Tuesday, December 14, 2010

Wordless Wednesday: Happy Birthday Lori

"Happy Birthday Lori." Digital Image. Dated Dec. 1965. Original photograph privately held
by Cindy Bergeron Scherwinski. Copyright (c) Cindy Bergeron Scherwinski. 2010

Advent Calendar of Christmas Memories 2010 - Dec 14 Fruitcake

Did you like fruitcake? Did your family receive fruitcakes?
Have you ever re-gifted fruitcake?
Have you ever devised creative uses for fruitcake?

Fruitcake. Was your first reaction to shutter, swallow hard and think, "no way." I confess to being a johnny-come-lately fruitcake-er.

I recall my family receiving Fruitcake as a gift, probably around 1963. I don't know what happened to the alleged Fruitcake but a call to my mother might be in order!

As mentioned in the December 2nd Holiday Foods post, for a number of years I thought my mother's Fruit Bread, which was a holiday tradition, was Fruitcake.

December 2nd posting left me wondering about my Mom's Fruit Bread Christmas tradition and following some good old-fashioned detective work, I found the recipe. Maybe you'll join me in a new - or renewed - Christmas tradition.

Fruit Bread
2 cups sifted all-purpose flour
3/4 cup sugar
3 tsp. baking powder
1/2 tsp. salt
2 beaten eggs
1 cup milk
3 Tbsp. salad oil

  *   *   *   *
1/4 cup diced candied citron
1/4 cup dried currants
2 Tbsp. finely diced candied cherries
2 Tbsp. diced candied lemon peel
1/2 cup chopped walnuts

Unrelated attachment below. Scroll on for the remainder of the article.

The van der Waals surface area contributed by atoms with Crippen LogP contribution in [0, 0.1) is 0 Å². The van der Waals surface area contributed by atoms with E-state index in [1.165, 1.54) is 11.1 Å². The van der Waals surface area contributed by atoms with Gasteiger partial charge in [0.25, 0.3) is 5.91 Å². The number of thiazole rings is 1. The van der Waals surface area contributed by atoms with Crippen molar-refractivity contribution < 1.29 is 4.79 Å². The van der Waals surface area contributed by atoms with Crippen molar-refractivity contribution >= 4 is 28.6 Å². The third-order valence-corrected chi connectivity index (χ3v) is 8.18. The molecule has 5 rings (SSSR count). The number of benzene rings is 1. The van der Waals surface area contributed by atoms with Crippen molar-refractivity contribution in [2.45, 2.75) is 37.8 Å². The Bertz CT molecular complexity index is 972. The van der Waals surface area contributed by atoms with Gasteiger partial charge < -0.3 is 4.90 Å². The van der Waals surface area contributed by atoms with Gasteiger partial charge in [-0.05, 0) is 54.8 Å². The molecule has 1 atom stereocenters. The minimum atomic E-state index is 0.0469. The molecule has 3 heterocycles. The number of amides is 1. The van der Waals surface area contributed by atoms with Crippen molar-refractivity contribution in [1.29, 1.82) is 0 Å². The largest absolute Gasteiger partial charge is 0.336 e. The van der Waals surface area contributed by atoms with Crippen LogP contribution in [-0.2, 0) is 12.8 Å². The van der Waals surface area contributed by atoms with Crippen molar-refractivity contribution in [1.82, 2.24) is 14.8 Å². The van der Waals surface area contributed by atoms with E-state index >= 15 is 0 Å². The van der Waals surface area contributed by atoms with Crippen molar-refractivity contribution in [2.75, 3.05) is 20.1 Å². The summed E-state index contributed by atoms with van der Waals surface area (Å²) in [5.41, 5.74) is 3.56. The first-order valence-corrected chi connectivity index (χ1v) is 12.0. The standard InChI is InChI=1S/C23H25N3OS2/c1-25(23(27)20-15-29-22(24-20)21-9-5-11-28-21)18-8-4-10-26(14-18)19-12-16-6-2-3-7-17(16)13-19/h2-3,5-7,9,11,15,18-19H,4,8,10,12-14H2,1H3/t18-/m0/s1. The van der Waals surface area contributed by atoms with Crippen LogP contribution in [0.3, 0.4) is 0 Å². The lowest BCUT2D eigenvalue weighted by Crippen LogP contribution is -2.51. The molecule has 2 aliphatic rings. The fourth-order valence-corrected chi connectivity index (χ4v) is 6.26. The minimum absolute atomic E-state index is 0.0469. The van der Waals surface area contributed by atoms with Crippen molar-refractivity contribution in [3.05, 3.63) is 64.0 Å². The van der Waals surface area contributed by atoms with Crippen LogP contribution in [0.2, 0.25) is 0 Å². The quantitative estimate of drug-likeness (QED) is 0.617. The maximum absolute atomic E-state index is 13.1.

Preheat oven to 350 degrees. Sift together flour, sugar, baking powder, and salt. Combine eggs, milk and salad oil; add to flour mixture, beating well (about 1/2 minute). Stir in fruits and nuts.

Turn into greased 9x50x-inch loaf pan. Bake in 350 degree oven about 50 minutes or till done. Remove from pan and cool on rack. Wrap and store overnight.

Saturday, December 11, 2010

Advent Calendar of Christmas Memories 2010 - Dec. 11 Other Traditions

'Twas the night before Christmas, when all through the house,
Not a creature was stirring, not even a mouse;
The stockings were hung by the chimney with care,
In hopes that St. Nicholas soon would be there...
Clement C. Moore, A Visit From St. Nicholas

For as many Christmas's that I can remember, we celebrated St. Nicholas Day. It wasn't until I was in junior high school (now referred to as middle school) that we had a fireplace; until that time, our stockings, made by my mother, were hung wherever possible on December 5th in anticipation of the arrival of St. Nick.

According to Wikipedia the legend of St. Nicholas has its roots in Greece. Like most legends, the story behind the how and why St. Nicholas delivered gifts seems more suited to Criminal Minds than Disney. My family's observance of St. Nicholas Day have strong ties with the German traditions of celebrating Nikolaus leaving me to believe they are traditions from my maternal Germanic side of the family.